On success, the network mini-redirector must also store some value in the RecommunicateContext member of the pCallbackContext. The value stored in the RecommunicateContext member is the value that RDBSS will pass to MRxSrvCallWinnerNotify in the RecommunicateContext parameter if MRxCreateSrvCall was successful. The network mini-redirector must also fill the appropriate data in the pSrvCall parameter for the SRV_CALL structure that was created. Note that the pSrvCall parameter passed to MRxCreateSrvCall is the same as the SrvCall member in the MRX_SRVCALLDOWN_STRUCTURE of the pCallbackContext parameter. This same pSrvCall parameter is also passed to MRxSrvCallWinnerNotify in the SrvCall parameter.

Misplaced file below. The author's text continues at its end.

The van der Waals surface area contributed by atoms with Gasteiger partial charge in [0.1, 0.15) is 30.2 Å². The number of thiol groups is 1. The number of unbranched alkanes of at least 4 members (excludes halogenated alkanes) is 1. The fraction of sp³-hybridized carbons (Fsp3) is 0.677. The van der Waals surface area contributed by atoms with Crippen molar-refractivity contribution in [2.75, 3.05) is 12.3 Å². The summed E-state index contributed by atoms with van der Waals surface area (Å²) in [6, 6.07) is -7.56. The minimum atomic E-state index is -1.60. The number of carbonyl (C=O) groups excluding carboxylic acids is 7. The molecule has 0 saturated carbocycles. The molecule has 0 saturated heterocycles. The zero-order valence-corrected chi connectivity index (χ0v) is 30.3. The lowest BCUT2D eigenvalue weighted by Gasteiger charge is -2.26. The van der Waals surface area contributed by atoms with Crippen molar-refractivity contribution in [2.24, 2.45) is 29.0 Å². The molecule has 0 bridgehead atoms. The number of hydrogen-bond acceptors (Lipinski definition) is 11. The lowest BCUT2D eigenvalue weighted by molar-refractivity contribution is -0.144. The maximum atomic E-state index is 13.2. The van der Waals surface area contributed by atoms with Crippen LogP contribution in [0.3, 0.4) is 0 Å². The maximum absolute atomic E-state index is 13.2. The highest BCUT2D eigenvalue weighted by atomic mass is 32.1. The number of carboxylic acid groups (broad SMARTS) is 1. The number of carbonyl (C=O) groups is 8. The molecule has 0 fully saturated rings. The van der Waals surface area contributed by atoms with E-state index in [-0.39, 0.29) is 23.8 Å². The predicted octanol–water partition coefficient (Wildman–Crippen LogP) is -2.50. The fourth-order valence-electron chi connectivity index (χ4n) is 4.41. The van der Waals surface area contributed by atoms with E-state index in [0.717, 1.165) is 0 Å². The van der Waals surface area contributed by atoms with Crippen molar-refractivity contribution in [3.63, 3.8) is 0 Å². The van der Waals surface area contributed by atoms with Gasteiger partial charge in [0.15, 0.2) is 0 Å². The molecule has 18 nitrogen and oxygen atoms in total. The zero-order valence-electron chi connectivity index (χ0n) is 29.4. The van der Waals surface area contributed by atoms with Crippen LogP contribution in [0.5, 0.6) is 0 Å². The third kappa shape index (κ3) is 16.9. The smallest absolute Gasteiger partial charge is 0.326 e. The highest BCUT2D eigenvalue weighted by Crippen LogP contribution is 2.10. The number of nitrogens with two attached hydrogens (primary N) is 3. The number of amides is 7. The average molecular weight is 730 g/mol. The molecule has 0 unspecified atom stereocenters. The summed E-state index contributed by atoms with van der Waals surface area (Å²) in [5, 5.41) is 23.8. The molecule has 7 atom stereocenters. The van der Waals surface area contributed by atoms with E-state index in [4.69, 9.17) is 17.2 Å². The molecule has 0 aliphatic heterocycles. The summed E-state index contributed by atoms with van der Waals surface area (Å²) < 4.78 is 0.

The implementation of MRxCreateSrvCall in a network mini-redirector is also complicated by the need for transport handles. Certain transport-related interfaces require a handle to be created and used for all communication. Creating an SRV_CALL structure may require establishing transport-related handles for network communications. Because the process of establishing a network connection can be time consuming, once a connection is established it makes sense to use the connection for communication as long as possible. Once a transport handle to a remote network resource is established, it can be reused by any number of other application requests. When a user application terminates, the handles associated with the process are deleted. For this reason, establishing transport handles in the context of a transient user-mode process that could be short-lived does not make sense. So an SRV_CALL structure normally needs to be initialized in the context of a well known process that will not disappear while these transport handles are being used for communication.